Gandalf the Grey – Speedpaint

When I’m able to focus, and manage to remember, I like to participate in the odd painting challenge over at The One Ring webpage, which is a great community of Tolkien/Miniatures gaming enthusiasts. Sometimes I check their page too late, sometimes I forget for months at a time, sometimes I select a figure but just don’t finish (or start!), and sometimes I actually manage to finish the model on time. Recently, I actually managed the latter, so I’m sharing it now.

Citadel Miniatures, Gandalf the Grey.

Citadel Miniatures Gandalf the Grey.

This Gandalf is from one of the very early boxed sets, circa around 2000. I bought it back in the day, and haven’t exactly been quick when it comes to painting it. In fact, I don’t think I’ve completed any of them. Well, excepting Gandalf now. I never got around to really playing the game in any meaningful way, so most of my interaction with the LotR line has consisted of collecting them.

Original GW Fellowship of the Ring Boxed set.

I’m quite happy with the outcome, especially since the model was also a speedpaint, and something a bit left field – since I wasn’t planning to paint any Fellowship-type models at the moment. I managed to get this guy done in just a bit over 24 hours from start to finish (though he was already primed black, from god knows how long ago). I rarely manage to do it, but there’s something especially rewarding about finishing a figure in a day. Or in this case, 2 days. Regardless, a lot nicer than my usual, which is months or even years to finish figures.

My previous attempt to paint a Gandalf model petered out and the model hasn’t been touched since 2010, as documented by the link..

 

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11 thoughts on “Gandalf the Grey – Speedpaint

  1. Nice work on the Gandalf; this is one of my favourite LoTR miniatures. I also have mine sitting there undercoated for several years now.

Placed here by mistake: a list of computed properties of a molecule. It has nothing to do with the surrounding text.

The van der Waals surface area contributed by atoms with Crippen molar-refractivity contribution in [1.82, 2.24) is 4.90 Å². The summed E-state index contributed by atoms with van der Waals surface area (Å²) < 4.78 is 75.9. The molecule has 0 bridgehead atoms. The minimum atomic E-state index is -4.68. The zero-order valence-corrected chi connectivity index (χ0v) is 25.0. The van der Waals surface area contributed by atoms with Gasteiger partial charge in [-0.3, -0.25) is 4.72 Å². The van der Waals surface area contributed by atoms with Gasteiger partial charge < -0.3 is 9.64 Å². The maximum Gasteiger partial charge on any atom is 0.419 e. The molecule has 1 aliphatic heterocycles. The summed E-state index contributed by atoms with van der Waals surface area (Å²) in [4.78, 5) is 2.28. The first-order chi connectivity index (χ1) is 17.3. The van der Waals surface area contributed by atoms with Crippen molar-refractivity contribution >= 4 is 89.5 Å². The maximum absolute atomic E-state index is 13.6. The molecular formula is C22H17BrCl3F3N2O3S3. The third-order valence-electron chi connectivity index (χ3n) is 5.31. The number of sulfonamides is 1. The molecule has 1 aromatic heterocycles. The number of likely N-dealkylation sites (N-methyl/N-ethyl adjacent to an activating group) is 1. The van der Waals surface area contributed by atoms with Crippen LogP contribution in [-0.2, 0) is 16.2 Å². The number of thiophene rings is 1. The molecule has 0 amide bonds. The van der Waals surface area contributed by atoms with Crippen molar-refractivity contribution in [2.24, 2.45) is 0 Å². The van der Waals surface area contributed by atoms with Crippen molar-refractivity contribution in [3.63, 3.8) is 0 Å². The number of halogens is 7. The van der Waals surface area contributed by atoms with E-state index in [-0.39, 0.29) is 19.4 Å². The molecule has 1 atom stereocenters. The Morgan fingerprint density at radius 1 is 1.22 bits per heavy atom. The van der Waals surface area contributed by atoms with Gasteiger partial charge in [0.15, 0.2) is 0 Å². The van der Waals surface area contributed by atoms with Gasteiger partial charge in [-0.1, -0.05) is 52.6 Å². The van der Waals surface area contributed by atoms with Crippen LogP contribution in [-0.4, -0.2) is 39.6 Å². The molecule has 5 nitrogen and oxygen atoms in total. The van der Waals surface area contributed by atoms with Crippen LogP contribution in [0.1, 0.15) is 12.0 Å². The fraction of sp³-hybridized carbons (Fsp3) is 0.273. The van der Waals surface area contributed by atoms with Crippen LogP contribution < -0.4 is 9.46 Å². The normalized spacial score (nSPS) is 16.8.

Like you I never managed to play the game that often. What I am doing now is using the miniatures for SAGA, which I quite like (Rohan as Scots, Orcs using Viking rules, etc.) It is all about the gaming with me, so more – ahem – historical gamers may raise eyebrows but I’m happy as I’m getting games in a system I enjoy with some miniatures I like.

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    • Thanks Dave – same with me on how nice this figure is. There are some real gems in the line, especially the early Perry models based on the film designs. (though some duds as well – as Arwen can testify to!)

      Since I’ve been playing KoW and found a use to sub in my Men of Gondor as a Kingdoms of Men (allied) force, Gandalf might get some game time as a Wizard alongside the Gondor forces. (which are one of the things I’m working on in the background right now).

      I’m keen to pick up SAGA and some dice for it as soon as I find it in stock somewhere for a decent price. I bought some Gripping Beast figures a couple years ago to use as Rohirrim and Dunlendings, so it might end up with them coming full circle.

      What really matters is you’re having fun in your games, so it’s all good in my opinion. Life’s too short to get upset about how other people play with their srs bzns toy soldiers…

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  2. Gandalf looks nice and smooth. My speed paint jobs tend to look scratchy because of techniques used. You have avoided that, good work.